it's wiggys.com. And he is a nut (in the good sense).
post #33 of 412
Thanks for the correction D. Milhouse, I don't have direct resources, just several anecdotal observations and opinions from EMT types and outdoor people. Moleskin is NOT a bad product. It has it's place. But like anything consumers expect magic bullets and shoot themselves in the foot- with moleskin literaly. You put it on a soft spot, it sticks and cuts off air. Bacteria goes to town unless you remove it and clean. My friends have cleaned up to many infections from Moleskin slapped on and the problem forgotten until later.Bandaid solutions, with anything never do as well as permanent ones. with feet that may be better hygiene, socks even a boot last or simply an insert or lacing differently. Oh, as an aside. A great read is THE 2 OZ. BACKPACKER by Robert S. Wood TEN SPEED PRESS- they ahve other backpacking titles wsorth a read.
post #34 of 412
Thank you for your honesty. I happen to be both an EMT type and an outdoors type. Moleskin, when used properly, is a good product, in my opinion. It is a tool that I include in my toolbox.
post #35 of 412
RESURRECTION

Hey boys. Last week I went on a day hike with a buddy for the first time. Needless to say I had an awesome time and would like to continue hiking and eventually do some overnight trips. So, of course now I'm going to need to buy some gear. Is there any particular order that you experienced hikers would recommend buying gear? Are all these water purifiers, walking sticks, and other high tech stuff really necessary?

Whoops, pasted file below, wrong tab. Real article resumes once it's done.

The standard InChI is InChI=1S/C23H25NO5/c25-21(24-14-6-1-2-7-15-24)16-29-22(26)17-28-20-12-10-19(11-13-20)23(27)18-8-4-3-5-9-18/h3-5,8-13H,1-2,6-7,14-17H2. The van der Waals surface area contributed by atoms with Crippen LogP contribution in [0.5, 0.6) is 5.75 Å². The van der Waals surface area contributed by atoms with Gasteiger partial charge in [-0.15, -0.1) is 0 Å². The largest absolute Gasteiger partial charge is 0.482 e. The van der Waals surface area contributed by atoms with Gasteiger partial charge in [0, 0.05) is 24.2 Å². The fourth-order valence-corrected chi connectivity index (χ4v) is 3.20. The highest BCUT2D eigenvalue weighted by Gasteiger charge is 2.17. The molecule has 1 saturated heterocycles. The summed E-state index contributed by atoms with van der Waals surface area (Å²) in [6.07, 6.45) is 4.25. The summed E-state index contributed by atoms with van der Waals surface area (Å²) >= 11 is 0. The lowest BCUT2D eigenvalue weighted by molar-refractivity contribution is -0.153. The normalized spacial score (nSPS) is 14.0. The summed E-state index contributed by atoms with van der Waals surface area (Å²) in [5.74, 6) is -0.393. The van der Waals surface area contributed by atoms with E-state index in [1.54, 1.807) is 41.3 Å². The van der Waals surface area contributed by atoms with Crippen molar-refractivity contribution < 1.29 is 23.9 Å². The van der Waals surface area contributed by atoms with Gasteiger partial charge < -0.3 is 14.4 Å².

All I have right now is a jansport backback that I used through highschool, and a pair of hi-tec trail shoes.


Thanks in advance
john
post #36 of 412
My father has been backpacking avidly for about 35 years. Whenever it's around Christmastime and he knows we're going to get him some gear, he always reminds us that the most important thing is that everything is as light as absolutely possible. That might or might not apply to overnight trips versus weeklong trips, but that's all I've got.
post #37 of 412
Quote:
Originally Posted by Johnny_5 View Post